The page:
|Re: HP-35 / 35th Anniversary Edition expected soon|
Message #29 Posted by Palmer O. Hanson, Jr. on 13 Apr 2007, 6:08 p.m.,
in response to message #22 by Mike H
You quoted the article as saying
"If you're a frequent calculator user, you owe it to yourself to investigate the advantages of RPN. RPN stands for Reverse Polish Notation. Reverse Polish Notation was developed in 1920 by Jan Lukasiewicz as a way to write a mathematical expression without using parentheses and brackets. Hewlett-Packard Co., realizing that Lukasiewicz's method was superior to standard algebraic(1) expressions when using calculators and computers, adapted RPN for its first hand-held scientific calculator, the HP35, in 1972."
But, if you go to www.woz.org/letters/general/57.html and read to the end you will find the following discussion by Wozniak, the co-inventor of the Apple computer and a former employee at HP:
"... At Hewlett Packard we were so proud that our calculators, the first scientific ones ever, were years ahead of competition. They used postfix partly because the least logic or ROM chips were quite expensive back then. It would have taken extra keys and an infix to postfix translator to use infix. Also, a larger and more expensive desktop HP machine from the division in Colorado Springs used postfix, for the same reasons. The HP-35 was an attempt to miniaturize this machine. ... "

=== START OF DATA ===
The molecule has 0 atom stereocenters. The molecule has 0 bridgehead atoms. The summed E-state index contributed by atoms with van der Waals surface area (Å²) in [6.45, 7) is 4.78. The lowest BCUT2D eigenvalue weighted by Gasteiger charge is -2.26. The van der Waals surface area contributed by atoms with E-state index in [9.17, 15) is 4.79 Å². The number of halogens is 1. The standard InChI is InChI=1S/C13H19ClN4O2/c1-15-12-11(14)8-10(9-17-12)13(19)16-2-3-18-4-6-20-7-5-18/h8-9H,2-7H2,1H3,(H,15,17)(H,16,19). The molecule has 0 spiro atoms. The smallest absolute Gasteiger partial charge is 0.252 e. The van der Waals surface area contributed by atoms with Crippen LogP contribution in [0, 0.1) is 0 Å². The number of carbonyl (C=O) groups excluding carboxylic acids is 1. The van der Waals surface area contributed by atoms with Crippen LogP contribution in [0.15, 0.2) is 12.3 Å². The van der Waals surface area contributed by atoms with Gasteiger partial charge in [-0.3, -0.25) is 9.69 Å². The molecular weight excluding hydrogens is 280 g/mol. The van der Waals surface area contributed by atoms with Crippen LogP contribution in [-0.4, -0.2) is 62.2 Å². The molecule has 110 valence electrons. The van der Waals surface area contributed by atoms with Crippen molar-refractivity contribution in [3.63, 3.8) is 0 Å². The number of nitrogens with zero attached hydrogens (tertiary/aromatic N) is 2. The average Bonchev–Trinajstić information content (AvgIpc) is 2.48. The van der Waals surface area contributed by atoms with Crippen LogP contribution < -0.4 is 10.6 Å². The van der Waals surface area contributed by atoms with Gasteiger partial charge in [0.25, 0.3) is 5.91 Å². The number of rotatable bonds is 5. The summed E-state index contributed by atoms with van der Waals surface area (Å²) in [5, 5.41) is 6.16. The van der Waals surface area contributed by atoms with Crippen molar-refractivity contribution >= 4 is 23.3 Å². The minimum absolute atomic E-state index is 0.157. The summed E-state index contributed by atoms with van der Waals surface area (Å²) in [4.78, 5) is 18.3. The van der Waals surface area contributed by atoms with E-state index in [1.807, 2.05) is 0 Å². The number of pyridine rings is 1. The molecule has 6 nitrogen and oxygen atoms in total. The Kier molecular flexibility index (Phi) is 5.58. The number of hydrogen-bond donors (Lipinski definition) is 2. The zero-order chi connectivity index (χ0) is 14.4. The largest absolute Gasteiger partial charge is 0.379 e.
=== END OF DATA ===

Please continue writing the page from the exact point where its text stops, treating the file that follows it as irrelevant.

That's the wonderful thing about history. It seldom tells us what really happened. More often it tells us what the historian would like us to believe. H-P, which doggedly continues to make RPN machines, even when machines with EOS (equation operating systems as on TI and Casio machines) or RPL (as on H-P machines) are clearly better when algebraic expressions are involved, can be expected to emphasize the claimed benefits of RPN to a user. Wozniak, who left H-P to develop the Apple product line which used a higher order language which is far more similar to AOS, EOS and RPL, can be expected to dismiss RPN as a language consistent with the memory limitations of the early 1970's.
The article's example calculation in algebraic mode emphasizes a need to remember an intermediate result. That is, of course, correct for the early machines which mimicked the operation of adding machines. It is not correct for any of the later algebraic machines which implement hierarchy. That's an attempt at salesmanship, I suppose. It will fall flat with any potential user who is familiar with the algebraic machines with hierarchy..
The article also offers an checkbook balancing exercise as a demonstration of the superiority of RPN. With RPN or with an adding machine one enters the last balance, enters a value and presses plus or minus depending on whether the value was a debit or a credit, and sees the result. With algebraic one enters the last balance, looks ahead to see whether the next entry is a debit or credit and enters a plus or minus depending on whether the next entry is a debit or credit, One then enteres the value, looks ahead again to select a plus or minus, and when the plus or minus is entered sees the result of the previous transaction. This means that at the end of the balancing exercise the RPN user will have used exactly one less keystroke. Of course, the "looking ahead" which the AOS user finds natural and appropriate in this case is similar in a sense to the "looking ahead to find a starting point" which the RPN user find natural and appropriate when solving complex algebraic expressions such as the famous Mach Number equation.